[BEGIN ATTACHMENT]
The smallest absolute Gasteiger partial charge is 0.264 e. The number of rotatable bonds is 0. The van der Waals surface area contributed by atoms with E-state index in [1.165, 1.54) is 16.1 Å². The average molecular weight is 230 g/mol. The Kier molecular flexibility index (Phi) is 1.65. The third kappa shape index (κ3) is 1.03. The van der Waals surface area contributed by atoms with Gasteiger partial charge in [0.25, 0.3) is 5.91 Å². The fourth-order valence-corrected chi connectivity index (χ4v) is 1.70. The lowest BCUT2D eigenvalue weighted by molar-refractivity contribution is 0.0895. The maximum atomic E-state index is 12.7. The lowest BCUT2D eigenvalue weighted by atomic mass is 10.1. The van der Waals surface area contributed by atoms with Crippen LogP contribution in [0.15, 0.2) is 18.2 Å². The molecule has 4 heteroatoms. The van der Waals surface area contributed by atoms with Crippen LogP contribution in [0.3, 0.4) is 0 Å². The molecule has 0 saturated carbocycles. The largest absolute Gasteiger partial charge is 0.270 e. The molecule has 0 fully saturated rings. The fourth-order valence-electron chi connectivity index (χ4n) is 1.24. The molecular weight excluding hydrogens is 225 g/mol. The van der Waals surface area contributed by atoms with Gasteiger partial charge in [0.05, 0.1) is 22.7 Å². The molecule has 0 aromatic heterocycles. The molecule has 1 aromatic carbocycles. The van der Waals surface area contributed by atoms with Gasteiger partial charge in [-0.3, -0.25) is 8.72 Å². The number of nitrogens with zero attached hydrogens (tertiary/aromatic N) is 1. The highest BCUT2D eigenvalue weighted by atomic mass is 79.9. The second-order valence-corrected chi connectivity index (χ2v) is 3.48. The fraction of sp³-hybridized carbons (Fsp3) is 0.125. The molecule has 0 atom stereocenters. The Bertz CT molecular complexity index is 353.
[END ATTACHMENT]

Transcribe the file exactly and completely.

The smallest absolute Gasteiger partial charge is 0.264 e. The number of rotatable bonds is 0. The van der Waals surface area contributed by atoms with E-state index in [1.165, 1.54) is 16.1 Å². The average molecular weight is 230 g/mol. The Kier molecular flexibility index (Phi) is 1.65. The third kappa shape index (κ3) is 1.03. The van der Waals surface area contributed by atoms with Gasteiger partial charge in [0.25, 0.3) is 5.91 Å². The fourth-order valence-corrected chi connectivity index (χ4v) is 1.70. The lowest BCUT2D eigenvalue weighted by molar-refractivity contribution is 0.0895. The maximum atomic E-state index is 12.7. The lowest BCUT2D eigenvalue weighted by atomic mass is 10.1. The van der Waals surface area contributed by atoms with Crippen LogP contribution in [0.15, 0.2) is 18.2 Å². The molecule has 4 heteroatoms. The van der Waals surface area contributed by atoms with Crippen LogP contribution in [0.3, 0.4) is 0 Å². The molecule has 0 saturated carbocycles. The largest absolute Gasteiger partial charge is 0.270 e. The molecule has 0 fully saturated rings. The fourth-order valence-electron chi connectivity index (χ4n) is 1.24. The molecular weight excluding hydrogens is 225 g/mol. The van der Waals surface area contributed by atoms with Gasteiger partial charge in [0.05, 0.1) is 22.7 Å². The molecule has 0 aromatic heterocycles. The molecule has 1 aromatic carbocycles. The van der Waals surface area contributed by atoms with Gasteiger partial charge in [-0.3, -0.25) is 8.72 Å². The number of nitrogens with zero attached hydrogens (tertiary/aromatic N) is 1. The highest BCUT2D eigenvalue weighted by atomic mass is 79.9. The second-order valence-corrected chi connectivity index (χ2v) is 3.48. The fraction of sp³-hybridized carbons (Fsp3) is 0.125. The molecule has 0 atom stereocenters. The Bertz CT molecular complexity index is 353.